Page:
Leadership In SEI And NCASEF
No society or business can function well without able leadership at all levels—and SEI and NCASEF can be no exception. It must be said, though, that we as franchisees sometimes cherish the thought that we can do without any leadership at all. We are apt to warp the traditional idea of “principles before personalities” around to such a point that there would be no “personality” in leadership whatever. This would imply rather faceless automatons trying to please everybody, regardless.
At other times we are quite as apt to demand that our leaders must be people of the most sterling judgment, morals, and inspiration—big doers, prime examples to all, and practically infallible.
Real leadership, of course, has to function in between these entirely imaginary poles of hoped-for excellence. Here, certainly, no leader is faceless and neither is any leader perfect. Fortunately, our society and system is blessed with any amount of real leadership—the active people of today and the potential leaders for tomorrow.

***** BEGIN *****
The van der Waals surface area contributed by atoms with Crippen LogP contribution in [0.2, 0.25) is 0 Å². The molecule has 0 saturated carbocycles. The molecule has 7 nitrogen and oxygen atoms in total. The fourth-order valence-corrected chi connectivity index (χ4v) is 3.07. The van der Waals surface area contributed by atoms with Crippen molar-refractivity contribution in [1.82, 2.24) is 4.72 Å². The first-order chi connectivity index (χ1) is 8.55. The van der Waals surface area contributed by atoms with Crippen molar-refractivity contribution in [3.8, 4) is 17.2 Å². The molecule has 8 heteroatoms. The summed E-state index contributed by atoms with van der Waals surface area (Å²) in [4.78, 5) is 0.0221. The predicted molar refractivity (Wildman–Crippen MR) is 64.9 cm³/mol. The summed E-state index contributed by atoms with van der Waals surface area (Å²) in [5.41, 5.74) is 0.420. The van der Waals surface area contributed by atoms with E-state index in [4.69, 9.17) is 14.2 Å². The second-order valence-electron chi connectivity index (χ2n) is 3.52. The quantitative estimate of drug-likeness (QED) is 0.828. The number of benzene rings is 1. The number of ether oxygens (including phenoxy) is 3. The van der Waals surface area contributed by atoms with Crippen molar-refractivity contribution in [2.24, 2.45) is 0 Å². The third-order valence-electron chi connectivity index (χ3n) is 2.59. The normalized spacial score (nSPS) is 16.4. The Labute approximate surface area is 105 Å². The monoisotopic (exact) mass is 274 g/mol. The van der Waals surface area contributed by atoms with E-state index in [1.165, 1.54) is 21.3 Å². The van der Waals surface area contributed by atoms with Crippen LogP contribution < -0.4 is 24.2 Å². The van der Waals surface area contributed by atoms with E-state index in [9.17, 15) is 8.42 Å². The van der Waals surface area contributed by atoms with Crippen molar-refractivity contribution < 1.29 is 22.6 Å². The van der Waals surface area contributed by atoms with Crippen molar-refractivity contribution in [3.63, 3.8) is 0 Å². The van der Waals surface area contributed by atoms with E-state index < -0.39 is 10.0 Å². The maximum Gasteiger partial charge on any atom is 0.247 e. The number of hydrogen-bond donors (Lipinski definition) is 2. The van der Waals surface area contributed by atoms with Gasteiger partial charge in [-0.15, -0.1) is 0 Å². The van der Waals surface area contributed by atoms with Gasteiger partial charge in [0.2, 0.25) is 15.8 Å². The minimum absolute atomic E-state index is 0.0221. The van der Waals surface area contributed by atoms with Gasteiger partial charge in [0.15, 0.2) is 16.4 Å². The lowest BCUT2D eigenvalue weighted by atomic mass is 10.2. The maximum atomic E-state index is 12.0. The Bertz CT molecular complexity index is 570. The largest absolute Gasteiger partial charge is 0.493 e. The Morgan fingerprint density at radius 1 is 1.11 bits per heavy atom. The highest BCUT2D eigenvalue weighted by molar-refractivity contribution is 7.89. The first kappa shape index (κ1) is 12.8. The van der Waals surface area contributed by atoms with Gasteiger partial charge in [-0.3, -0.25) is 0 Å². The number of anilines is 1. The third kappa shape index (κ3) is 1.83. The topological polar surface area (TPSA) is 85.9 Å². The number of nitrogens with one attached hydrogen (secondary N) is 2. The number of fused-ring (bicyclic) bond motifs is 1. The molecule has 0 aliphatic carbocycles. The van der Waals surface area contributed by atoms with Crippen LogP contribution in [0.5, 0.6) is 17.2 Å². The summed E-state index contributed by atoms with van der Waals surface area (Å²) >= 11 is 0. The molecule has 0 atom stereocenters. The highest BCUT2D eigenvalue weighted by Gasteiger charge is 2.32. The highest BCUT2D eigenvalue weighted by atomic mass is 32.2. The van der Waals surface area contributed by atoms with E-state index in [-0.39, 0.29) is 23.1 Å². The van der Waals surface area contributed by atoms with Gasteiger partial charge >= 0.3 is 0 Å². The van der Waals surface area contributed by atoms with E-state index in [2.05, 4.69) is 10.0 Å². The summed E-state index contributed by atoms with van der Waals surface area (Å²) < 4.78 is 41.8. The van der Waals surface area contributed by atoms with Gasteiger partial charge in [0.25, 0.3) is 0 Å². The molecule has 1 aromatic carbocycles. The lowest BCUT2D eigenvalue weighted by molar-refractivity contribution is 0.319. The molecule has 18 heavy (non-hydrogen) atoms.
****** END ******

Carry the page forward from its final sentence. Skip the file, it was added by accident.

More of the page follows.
We have an abundance of men and women whose dedication, stability, vision, and special skills make them capable of dealing with every possible service assignment in our FOAs and National Coalition. We have only to seek these folks out and trust them to serve us.
Somewhere there is a statement to this effect: “Our leaders do not drive by mandate, they lead by example.” That is the real essence of Servant Leadership. In effect we are saying to them, “Act for us, but don’t boss us.”
A leader in service to the franchise system is therefore a man or woman who can personally put principles, plans, and policies into such dedicated and effective action that the rest of us want to back him up and help him with his job. When a leader power-drives us badly, we rebel; but when he too meekly becomes an order-taker and he exercises no judgment of his own—well, he really is not a leader at all.
Good leadership originates plans, policies, and ideas for the improvement of our franchisees, the system and its services. However, in new and important matters, it will nevertheless consult widely before taking decisions and actions. Good leadership will also remember that a fine plan or idea can come from anybody, anywhere. Even very prideful or angry people can sometimes be dead right, when the calm and the more humble are quite mistaken. Consequently, good leadership will often discard its own cherished plans for others that are better, and it will give credit to the source.